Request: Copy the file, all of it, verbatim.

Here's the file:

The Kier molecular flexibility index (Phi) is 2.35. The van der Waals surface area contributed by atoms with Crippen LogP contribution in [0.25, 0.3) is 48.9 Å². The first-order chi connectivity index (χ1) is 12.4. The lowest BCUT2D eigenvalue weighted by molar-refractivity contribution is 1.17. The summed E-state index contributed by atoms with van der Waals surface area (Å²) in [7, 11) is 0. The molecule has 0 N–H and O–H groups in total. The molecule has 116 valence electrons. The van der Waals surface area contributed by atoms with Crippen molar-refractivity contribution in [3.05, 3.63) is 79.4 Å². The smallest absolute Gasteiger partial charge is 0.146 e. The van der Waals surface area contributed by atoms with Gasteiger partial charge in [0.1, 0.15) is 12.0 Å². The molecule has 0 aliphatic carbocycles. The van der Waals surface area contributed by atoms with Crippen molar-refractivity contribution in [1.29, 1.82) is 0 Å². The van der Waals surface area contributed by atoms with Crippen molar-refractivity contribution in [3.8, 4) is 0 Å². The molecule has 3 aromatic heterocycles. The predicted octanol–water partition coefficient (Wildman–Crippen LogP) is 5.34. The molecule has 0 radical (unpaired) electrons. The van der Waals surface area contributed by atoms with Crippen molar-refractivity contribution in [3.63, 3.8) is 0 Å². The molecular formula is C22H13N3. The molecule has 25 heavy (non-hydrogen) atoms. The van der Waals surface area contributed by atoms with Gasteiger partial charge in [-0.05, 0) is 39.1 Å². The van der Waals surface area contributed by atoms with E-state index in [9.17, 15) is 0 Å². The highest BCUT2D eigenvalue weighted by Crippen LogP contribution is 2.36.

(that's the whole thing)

The Kier molecular flexibility index (Phi) is 2.35. The van der Waals surface area contributed by atoms with Crippen LogP contribution in [0.25, 0.3) is 48.9 Å². The first-order chi connectivity index (χ1) is 12.4. The lowest BCUT2D eigenvalue weighted by molar-refractivity contribution is 1.17. The summed E-state index contributed by atoms with van der Waals surface area (Å²) in [7, 11) is 0. The molecule has 0 N–H and O–H groups in total. The molecule has 116 valence electrons. The van der Waals surface area contributed by atoms with Crippen molar-refractivity contribution in [3.05, 3.63) is 79.4 Å². The smallest absolute Gasteiger partial charge is 0.146 e. The van der Waals surface area contributed by atoms with Gasteiger partial charge in [0.1, 0.15) is 12.0 Å². The molecule has 0 aliphatic carbocycles. The van der Waals surface area contributed by atoms with Crippen molar-refractivity contribution in [1.29, 1.82) is 0 Å². The van der Waals surface area contributed by atoms with Crippen molar-refractivity contribution in [3.8, 4) is 0 Å². The molecule has 3 aromatic heterocycles. The predicted octanol–water partition coefficient (Wildman–Crippen LogP) is 5.34. The molecule has 0 radical (unpaired) electrons. The van der Waals surface area contributed by atoms with Crippen molar-refractivity contribution in [3.63, 3.8) is 0 Å². The molecular formula is C22H13N3. The molecule has 25 heavy (non-hydrogen) atoms. The van der Waals surface area contributed by atoms with Gasteiger partial charge in [-0.05, 0) is 39.1 Å². The van der Waals surface area contributed by atoms with E-state index in [9.17, 15) is 0 Å². The highest BCUT2D eigenvalue weighted by Crippen LogP contribution is 2.36.